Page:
Trans pornstar and activist Buck Angel and artist and filmmaker Rachel Mason list seven books to educate yourself this Pride Month.
Buck Angel and Rachel Mason could have crossed paths years ago in Southern California. The former found himself visiting Circus of Books—the iconic bookstore and gay porn shop owned by Mason’s conservative Jewish parents in the West Hollywood and Silverlake neighborhoods of Los Angeles—as he was discovering his sexuality. Angel would go on to cement his name in the history books as the first trans pornstar and an activist who champions trans rights. He trailblazed the way for transgender people in porn, starring in the 2005 film Cirque Noir—Angel was the first trans man to star in an all-male film for a company that specializes in gay porn. He also won the first AVN Award for Transsexual Performer of the Year in 2007. Mason carved out her career out as an artist whose subversive work spans various mediums, and sometimes touches on politics, like a 2017 performance where she lip synched Trump’s inauguration speech in real time, and a 2004 sculpture of herself kissing president George W. Bush that earned a front page review in the New York Times’s Weekend section. Her work has been featured at the Detroit Museum of Contemporary Art, The Whitney, and LACMA.
Decades later the two would meet at Outfest 2019. Mason had just released her first documentary, Circus of Books. The film chronicles the quirky history of her family’s legendary Los Angeles bookstore and debuted on Netflix this spring. In it, Mason gives an inside view of her parents’ business, which employed the queer community, and served as a place of discovery before the internet. She also touches on her parents learning about her gay brother’s sexuality, and their subsequent support. Angel and Mason felt they had a strong connection, started a romantic relationship, and now live together in East Hollywood.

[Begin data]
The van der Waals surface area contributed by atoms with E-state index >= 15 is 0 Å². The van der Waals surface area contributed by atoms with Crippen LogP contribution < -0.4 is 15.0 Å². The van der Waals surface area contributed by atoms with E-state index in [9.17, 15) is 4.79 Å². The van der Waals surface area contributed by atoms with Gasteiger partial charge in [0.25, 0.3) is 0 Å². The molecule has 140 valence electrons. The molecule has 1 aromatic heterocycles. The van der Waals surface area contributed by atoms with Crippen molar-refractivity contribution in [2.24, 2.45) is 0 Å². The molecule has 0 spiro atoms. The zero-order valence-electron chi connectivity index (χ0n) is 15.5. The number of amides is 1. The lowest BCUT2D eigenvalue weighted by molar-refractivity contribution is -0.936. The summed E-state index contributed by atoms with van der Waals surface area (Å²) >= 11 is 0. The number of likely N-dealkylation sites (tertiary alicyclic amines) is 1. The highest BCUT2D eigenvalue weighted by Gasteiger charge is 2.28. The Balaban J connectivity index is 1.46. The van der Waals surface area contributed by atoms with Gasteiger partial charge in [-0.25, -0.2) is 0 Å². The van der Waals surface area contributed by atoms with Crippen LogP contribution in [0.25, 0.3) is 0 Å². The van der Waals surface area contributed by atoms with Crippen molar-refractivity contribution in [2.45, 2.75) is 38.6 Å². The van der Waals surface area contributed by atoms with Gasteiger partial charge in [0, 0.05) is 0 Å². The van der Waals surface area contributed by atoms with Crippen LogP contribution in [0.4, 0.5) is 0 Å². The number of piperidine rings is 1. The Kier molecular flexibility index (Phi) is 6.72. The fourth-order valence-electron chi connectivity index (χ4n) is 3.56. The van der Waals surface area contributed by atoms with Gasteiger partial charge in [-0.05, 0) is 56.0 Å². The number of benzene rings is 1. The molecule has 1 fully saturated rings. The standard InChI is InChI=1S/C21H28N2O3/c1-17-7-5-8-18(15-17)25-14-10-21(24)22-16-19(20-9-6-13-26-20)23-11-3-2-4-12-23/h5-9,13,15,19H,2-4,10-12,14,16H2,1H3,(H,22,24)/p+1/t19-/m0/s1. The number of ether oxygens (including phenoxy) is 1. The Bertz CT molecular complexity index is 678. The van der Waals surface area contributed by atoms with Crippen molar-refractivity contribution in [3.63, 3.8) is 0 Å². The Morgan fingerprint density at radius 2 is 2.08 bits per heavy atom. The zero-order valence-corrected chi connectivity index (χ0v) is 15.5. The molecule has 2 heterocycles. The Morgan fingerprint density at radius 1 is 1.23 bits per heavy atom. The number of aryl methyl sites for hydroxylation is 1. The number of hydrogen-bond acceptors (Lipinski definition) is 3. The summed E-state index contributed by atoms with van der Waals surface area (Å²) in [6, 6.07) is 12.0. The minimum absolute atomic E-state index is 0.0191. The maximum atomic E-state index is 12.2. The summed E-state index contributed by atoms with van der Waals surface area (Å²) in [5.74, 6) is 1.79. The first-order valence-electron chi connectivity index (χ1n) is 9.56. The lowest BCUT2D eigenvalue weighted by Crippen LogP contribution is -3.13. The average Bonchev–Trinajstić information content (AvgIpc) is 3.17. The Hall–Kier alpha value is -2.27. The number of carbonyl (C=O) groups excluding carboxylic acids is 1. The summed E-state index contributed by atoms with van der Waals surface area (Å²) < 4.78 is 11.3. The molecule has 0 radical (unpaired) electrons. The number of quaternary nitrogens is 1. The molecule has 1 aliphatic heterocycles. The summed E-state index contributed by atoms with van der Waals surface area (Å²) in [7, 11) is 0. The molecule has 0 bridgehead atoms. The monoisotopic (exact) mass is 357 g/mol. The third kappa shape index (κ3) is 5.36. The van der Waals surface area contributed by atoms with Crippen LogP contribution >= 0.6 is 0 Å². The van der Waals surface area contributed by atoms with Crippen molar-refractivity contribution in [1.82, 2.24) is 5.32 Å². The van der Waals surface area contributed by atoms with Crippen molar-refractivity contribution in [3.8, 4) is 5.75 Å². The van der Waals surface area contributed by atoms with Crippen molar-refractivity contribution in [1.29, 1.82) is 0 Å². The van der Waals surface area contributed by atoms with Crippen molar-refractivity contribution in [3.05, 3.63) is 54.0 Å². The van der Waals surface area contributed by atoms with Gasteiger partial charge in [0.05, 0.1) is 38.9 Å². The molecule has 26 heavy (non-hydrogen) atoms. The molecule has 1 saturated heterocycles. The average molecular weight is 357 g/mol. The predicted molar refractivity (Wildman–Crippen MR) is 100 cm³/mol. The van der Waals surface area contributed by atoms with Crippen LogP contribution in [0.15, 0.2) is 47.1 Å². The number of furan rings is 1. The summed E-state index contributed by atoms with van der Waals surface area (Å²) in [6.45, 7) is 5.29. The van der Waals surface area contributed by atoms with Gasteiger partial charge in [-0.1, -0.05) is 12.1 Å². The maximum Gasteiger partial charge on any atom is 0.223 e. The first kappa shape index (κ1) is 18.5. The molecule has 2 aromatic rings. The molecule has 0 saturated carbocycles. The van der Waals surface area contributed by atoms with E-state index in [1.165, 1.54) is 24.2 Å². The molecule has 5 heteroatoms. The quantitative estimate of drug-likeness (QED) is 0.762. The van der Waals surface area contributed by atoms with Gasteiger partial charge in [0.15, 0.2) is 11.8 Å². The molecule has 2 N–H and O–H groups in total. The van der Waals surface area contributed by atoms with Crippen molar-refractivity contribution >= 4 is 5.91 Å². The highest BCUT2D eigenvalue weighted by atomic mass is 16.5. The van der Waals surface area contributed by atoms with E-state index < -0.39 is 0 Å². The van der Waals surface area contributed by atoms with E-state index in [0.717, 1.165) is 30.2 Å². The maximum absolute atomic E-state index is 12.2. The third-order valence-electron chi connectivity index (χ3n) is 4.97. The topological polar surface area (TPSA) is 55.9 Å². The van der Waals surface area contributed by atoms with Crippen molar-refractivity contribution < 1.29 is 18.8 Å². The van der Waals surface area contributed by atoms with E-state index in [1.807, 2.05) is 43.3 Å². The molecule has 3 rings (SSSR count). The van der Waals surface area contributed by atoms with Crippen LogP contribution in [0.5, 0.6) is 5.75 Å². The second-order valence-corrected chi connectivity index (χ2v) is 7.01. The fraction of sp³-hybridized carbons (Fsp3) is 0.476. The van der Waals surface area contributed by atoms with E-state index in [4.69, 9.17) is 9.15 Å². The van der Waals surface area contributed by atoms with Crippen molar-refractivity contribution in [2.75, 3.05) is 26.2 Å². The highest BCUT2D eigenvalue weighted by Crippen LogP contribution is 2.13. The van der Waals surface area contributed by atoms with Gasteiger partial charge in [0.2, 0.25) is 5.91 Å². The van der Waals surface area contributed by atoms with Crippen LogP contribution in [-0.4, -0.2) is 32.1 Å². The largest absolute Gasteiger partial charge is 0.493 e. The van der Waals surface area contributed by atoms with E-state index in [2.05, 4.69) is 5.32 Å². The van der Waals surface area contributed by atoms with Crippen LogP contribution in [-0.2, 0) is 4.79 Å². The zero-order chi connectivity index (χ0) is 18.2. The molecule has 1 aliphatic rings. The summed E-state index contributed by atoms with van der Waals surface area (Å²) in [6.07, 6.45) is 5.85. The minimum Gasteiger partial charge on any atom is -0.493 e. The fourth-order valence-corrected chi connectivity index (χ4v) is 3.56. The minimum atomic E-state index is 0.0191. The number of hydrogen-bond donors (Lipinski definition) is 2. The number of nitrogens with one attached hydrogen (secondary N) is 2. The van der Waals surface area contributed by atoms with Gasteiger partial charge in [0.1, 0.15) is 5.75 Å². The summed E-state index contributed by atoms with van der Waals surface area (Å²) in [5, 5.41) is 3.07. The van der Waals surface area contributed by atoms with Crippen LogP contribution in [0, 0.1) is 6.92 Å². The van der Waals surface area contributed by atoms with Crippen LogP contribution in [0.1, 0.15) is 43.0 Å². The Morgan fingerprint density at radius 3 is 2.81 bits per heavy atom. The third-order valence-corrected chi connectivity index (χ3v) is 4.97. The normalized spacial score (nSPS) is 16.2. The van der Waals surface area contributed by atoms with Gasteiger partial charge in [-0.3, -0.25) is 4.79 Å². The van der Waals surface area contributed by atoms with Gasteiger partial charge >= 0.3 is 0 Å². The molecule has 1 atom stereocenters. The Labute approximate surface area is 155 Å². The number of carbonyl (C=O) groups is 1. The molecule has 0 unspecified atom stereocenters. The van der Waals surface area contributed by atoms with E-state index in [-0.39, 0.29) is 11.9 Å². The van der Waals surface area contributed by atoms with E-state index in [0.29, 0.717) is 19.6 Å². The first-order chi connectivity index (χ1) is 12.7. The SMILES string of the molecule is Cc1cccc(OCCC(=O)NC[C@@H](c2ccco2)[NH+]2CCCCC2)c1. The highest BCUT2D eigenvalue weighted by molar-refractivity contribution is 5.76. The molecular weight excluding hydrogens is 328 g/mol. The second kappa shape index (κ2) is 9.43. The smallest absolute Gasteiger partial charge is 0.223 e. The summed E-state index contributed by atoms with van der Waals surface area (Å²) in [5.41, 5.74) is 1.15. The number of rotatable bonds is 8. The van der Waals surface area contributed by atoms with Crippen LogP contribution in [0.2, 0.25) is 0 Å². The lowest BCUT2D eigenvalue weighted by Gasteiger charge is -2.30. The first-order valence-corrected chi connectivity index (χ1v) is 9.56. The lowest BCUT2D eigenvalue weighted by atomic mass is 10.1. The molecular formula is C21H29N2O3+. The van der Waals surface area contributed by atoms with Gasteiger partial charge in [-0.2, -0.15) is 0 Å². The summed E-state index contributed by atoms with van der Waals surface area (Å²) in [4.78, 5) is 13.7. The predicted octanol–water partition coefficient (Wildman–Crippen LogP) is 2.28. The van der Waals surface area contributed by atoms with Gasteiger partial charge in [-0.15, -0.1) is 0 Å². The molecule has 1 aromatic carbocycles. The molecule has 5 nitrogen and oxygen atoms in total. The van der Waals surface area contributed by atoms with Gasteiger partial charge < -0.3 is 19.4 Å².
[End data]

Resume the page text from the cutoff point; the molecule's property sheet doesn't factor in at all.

The Black Lives Matter protests around the globe this month have inspired the couple to continue their fight for change. “I am really hopeful that we can actually cause a change, because enough people are finally unwilling as a society to let ongoing, prolonged violence against Black people continue,” said Mason.
The duo list seven books to educate yourself on queer history, art, and more this Pride Month.
The First Man-Made Man by Pagan Kennedy
“It’s an important book about a transsexual man. It tells a similar story to my own and it’s one of the first books I ever read that I could relate to my own experience and I actually found it in a thrift shop! I had just won the AVN, and this line jumped out: ‘Dillon started out as a baby girl named Laura in 1915.’ Laura was my birth name!”
How To Catch a Man, How to Keep a Man, How to Get Rid of a Man by Zsa Zsa Gabor
“It’s my fantasy to have a reading by drag queens. Flip to any page. It’s gold.”
A Witch’s Bestiary by Maja D’Aoust
“It details the way mythological creatures have appeared in every single culture all around the world. It’s a challenge to the idea of ‘cultural appropriation’ when you see that people the world over have come up with nearly identical creatures in ancient folklore. It’s amazing to see that dragons have appeared in Europe, Asia, Africa, the Americas, at a time when none of the inhabitants would have had any contact with each other.”
Life, The 17th Grove Play of the Bohemian Club of San Francisco
“This is an actual playbook, with music from 1919, made by a secret society which was a predecessor to the Radical Faeries, they were ahead of all the Cockettes and all the various identities within the gender-nonconforming transgender umbrella of today. These books started the revolution of gender and sexuality.”
-Rachel Mason and Buck Angel
The Complete Reprint of Physique Pictorial by Bob Mizer
“This is one of the most important records of gay male erotica from the 1950s to the 1990s, with images that include Tom of Finland’s very first artworks. If you compare the early poses to the later poses, they are all nearly all the same through history.”
-Buck Angel and Rachel Mason
She Wants It by Jill Soloway
“I got this at an amazing performance by Faith Soloway and friends—and the book chronicles Jill’s rise through Hollywood, and gives a super generous accounting of what it was like to get to the position of making a hit television show in the digital-streaming age and becoming a mentor to a generation of young filmmakers in the entertainment biz.”
Michael Tolliver Lives by Armistead Maupin
“There is a whole scene devoted to a man talking about Buck Angel in the book and what a revelation it was for a character to behold his work. Maupin autographed the book too.”
Read all of Document’s reading lists here.